A coalition of unions and professional bodies representing nearly 120,000 healthcare workers in Victoria has called on the state government to make evidenced-based decisions over how to ease COVID-19 restrictions.
The groups have made a direct appeal to state premier Daniel Andrews to ask that no decision about easing public health restrictions in Victoria be made purely on the basis of ‘those advocating to ease restrictions – whatever the cost’.
The concerns were outlined in a joint statement issued by the Australian Nursing and Midwifery Federation (Victorian Branch), the Victorian Ambulance Union, the Australian Medical Association Victoria, the Australian Salaried Medical Officers’ Federation, and the Victorian Allied Health Professionals Association on Friday.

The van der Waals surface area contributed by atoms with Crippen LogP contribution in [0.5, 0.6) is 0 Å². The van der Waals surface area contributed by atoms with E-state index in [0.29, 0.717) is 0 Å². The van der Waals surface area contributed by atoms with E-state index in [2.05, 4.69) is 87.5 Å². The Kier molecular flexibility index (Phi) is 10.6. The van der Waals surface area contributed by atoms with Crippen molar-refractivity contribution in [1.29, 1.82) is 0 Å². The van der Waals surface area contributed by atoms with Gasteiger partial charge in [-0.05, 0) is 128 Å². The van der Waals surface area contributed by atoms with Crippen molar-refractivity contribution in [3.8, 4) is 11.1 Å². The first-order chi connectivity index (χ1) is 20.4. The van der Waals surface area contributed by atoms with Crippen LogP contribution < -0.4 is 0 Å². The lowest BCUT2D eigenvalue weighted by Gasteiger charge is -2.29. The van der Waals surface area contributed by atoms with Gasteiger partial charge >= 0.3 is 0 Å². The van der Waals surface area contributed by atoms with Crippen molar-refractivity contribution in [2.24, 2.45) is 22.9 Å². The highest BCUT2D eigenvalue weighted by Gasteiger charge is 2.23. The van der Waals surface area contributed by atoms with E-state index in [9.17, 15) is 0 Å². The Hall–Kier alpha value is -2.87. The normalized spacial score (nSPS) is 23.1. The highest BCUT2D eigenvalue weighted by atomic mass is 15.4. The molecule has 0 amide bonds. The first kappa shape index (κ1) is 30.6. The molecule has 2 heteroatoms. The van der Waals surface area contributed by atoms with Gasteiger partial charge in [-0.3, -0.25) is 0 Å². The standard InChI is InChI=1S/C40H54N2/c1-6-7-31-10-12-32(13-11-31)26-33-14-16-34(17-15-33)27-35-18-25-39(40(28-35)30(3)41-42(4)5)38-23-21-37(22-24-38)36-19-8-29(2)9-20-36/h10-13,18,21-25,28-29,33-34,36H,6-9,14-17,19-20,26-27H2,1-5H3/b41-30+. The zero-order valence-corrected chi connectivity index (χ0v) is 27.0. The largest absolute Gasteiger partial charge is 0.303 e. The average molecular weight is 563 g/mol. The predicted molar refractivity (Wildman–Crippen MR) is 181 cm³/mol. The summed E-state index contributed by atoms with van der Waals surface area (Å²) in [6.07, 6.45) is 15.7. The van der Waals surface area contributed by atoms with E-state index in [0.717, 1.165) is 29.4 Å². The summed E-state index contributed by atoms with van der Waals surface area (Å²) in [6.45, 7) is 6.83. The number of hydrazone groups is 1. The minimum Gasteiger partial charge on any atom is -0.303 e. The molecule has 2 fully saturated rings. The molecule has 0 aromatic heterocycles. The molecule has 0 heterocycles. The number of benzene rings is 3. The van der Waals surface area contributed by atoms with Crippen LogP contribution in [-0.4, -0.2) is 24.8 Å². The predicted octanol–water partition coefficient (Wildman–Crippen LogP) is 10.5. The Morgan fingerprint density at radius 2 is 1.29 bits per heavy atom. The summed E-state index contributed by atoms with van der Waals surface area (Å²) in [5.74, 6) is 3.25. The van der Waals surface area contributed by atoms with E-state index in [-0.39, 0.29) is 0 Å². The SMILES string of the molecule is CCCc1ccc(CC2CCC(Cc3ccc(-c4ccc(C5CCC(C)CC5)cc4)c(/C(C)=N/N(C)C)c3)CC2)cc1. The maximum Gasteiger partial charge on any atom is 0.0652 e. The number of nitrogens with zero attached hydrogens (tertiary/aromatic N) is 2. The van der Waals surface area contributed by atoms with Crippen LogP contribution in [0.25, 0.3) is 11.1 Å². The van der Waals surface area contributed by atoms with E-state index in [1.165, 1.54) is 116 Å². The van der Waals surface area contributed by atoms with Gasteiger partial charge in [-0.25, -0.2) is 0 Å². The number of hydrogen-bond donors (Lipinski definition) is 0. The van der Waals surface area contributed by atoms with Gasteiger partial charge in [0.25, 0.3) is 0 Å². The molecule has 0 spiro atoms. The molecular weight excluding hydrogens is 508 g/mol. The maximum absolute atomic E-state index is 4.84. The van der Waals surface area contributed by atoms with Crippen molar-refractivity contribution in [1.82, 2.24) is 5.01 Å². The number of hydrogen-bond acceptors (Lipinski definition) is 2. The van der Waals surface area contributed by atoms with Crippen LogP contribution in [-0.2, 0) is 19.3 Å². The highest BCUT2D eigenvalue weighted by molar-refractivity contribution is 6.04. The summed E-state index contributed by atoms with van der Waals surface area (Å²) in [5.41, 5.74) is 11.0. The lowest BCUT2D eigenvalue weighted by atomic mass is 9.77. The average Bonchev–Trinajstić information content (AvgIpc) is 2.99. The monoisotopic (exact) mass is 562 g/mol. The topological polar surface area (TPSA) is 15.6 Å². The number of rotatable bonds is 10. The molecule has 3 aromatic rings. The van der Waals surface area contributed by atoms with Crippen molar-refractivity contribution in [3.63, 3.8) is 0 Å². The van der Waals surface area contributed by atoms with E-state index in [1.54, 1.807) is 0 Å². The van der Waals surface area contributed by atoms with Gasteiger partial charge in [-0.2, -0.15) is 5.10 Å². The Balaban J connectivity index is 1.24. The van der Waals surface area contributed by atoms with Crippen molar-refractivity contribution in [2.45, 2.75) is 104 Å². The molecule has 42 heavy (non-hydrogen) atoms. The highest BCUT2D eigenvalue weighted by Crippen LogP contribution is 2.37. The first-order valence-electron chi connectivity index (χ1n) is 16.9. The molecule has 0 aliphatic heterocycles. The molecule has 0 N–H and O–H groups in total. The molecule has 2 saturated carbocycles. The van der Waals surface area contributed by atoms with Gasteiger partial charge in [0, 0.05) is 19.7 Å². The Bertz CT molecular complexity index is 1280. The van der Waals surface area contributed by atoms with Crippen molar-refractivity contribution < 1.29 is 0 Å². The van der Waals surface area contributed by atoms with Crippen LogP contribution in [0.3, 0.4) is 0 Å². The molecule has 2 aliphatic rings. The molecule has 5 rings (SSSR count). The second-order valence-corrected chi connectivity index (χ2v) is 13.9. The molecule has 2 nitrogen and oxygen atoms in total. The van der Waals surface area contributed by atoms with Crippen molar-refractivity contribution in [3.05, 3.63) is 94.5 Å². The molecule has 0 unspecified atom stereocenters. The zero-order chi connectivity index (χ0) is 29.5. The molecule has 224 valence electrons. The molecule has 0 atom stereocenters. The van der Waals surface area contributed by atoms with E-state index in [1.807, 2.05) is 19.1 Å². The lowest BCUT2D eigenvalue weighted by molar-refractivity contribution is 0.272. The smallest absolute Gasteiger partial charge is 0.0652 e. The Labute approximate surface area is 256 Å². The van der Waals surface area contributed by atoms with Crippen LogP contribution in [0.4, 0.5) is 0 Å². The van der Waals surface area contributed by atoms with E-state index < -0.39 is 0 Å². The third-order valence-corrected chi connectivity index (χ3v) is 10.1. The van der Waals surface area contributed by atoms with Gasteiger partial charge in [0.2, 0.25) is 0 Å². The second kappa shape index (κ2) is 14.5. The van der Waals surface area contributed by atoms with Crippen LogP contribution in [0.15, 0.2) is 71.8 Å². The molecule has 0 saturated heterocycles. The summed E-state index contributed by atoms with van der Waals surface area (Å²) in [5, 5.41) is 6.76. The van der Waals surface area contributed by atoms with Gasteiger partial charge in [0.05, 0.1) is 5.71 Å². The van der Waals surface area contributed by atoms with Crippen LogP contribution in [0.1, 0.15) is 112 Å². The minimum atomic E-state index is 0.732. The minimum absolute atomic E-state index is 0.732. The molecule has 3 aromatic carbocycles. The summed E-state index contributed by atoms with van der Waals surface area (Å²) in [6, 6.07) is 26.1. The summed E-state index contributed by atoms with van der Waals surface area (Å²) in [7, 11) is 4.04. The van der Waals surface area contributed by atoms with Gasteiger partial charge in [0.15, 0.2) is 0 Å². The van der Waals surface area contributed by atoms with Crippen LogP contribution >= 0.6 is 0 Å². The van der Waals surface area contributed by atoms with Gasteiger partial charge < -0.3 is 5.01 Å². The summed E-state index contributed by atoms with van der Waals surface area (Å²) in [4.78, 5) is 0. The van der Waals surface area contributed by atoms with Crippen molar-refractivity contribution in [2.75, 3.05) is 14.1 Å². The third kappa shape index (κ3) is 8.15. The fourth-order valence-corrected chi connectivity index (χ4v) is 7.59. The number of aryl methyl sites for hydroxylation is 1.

Lisa Fitzpatrick, Victorian branch secretary of the Australian Nursing and Midwifery Federation, warned of the real risk of burn-out among the state’s ranks of nurses. She described lifting restrictions without consideration of the stress that Victoria’s healthcare system was already under as irresponsible.
“Business interests and people’s desire to get back to nor140mal is understandable,” Fitzpatrick said.
“But surely a beer in the pub or a coffee in a café cannot happen at the cost of exhausted healthcare workers wearing uncomfortable tier 3 PPE shift, after shift, in a health system making impossible decisions about who gets a bed and spiralling deaths each week.”
The representative groups have said steps to gradually lift lockdown and other public health restrictions must consider three key issues: what is best for public health, accurate modelling, and the capacity of the hospital and healthcare system to safely manage escalating COVID case numbers.